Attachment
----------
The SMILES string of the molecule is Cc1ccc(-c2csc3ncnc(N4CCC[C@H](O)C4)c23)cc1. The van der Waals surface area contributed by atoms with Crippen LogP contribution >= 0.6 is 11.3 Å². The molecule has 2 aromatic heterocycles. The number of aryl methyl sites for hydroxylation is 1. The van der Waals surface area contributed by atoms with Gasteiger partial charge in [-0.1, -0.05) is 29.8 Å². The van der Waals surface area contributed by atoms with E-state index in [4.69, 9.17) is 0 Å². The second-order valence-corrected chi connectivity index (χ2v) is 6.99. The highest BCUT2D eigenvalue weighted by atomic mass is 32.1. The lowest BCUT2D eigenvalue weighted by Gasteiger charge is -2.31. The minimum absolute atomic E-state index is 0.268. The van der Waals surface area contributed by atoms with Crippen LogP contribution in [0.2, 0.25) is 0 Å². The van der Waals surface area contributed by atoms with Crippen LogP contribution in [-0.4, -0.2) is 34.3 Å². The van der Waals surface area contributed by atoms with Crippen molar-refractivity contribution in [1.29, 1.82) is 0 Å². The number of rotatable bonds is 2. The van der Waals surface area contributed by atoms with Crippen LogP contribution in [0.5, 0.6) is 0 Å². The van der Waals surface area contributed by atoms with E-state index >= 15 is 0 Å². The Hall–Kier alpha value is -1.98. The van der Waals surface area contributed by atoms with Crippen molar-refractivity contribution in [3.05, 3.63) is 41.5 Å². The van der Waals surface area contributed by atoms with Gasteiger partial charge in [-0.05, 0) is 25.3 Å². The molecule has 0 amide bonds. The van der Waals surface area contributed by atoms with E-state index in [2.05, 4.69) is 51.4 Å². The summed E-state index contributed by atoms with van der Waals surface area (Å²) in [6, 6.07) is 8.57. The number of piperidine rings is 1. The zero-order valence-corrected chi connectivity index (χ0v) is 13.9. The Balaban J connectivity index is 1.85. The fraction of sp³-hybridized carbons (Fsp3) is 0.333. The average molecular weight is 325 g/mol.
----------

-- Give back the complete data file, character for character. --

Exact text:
The SMILES string of the molecule is Cc1ccc(-c2csc3ncnc(N4CCC[C@H](O)C4)c23)cc1. The van der Waals surface area contributed by atoms with Crippen LogP contribution >= 0.6 is 11.3 Å². The molecule has 2 aromatic heterocycles. The number of aryl methyl sites for hydroxylation is 1. The van der Waals surface area contributed by atoms with Gasteiger partial charge in [-0.1, -0.05) is 29.8 Å². The van der Waals surface area contributed by atoms with E-state index in [4.69, 9.17) is 0 Å². The second-order valence-corrected chi connectivity index (χ2v) is 6.99. The highest BCUT2D eigenvalue weighted by atomic mass is 32.1. The lowest BCUT2D eigenvalue weighted by Gasteiger charge is -2.31. The minimum absolute atomic E-state index is 0.268. The van der Waals surface area contributed by atoms with Crippen LogP contribution in [0.2, 0.25) is 0 Å². The van der Waals surface area contributed by atoms with Crippen LogP contribution in [-0.4, -0.2) is 34.3 Å². The van der Waals surface area contributed by atoms with Crippen molar-refractivity contribution in [1.29, 1.82) is 0 Å². The number of rotatable bonds is 2. The van der Waals surface area contributed by atoms with Crippen LogP contribution in [0.5, 0.6) is 0 Å². The van der Waals surface area contributed by atoms with E-state index >= 15 is 0 Å². The Hall–Kier alpha value is -1.98. The van der Waals surface area contributed by atoms with Crippen molar-refractivity contribution in [3.05, 3.63) is 41.5 Å². The van der Waals surface area contributed by atoms with Gasteiger partial charge in [-0.05, 0) is 25.3 Å². The molecule has 0 amide bonds. The van der Waals surface area contributed by atoms with E-state index in [2.05, 4.69) is 51.4 Å². The summed E-state index contributed by atoms with van der Waals surface area (Å²) in [6, 6.07) is 8.57. The number of piperidine rings is 1. The zero-order valence-corrected chi connectivity index (χ0v) is 13.9. The Balaban J connectivity index is 1.85. The fraction of sp³-hybridized carbons (Fsp3) is 0.333. The average molecular weight is 325 g/mol.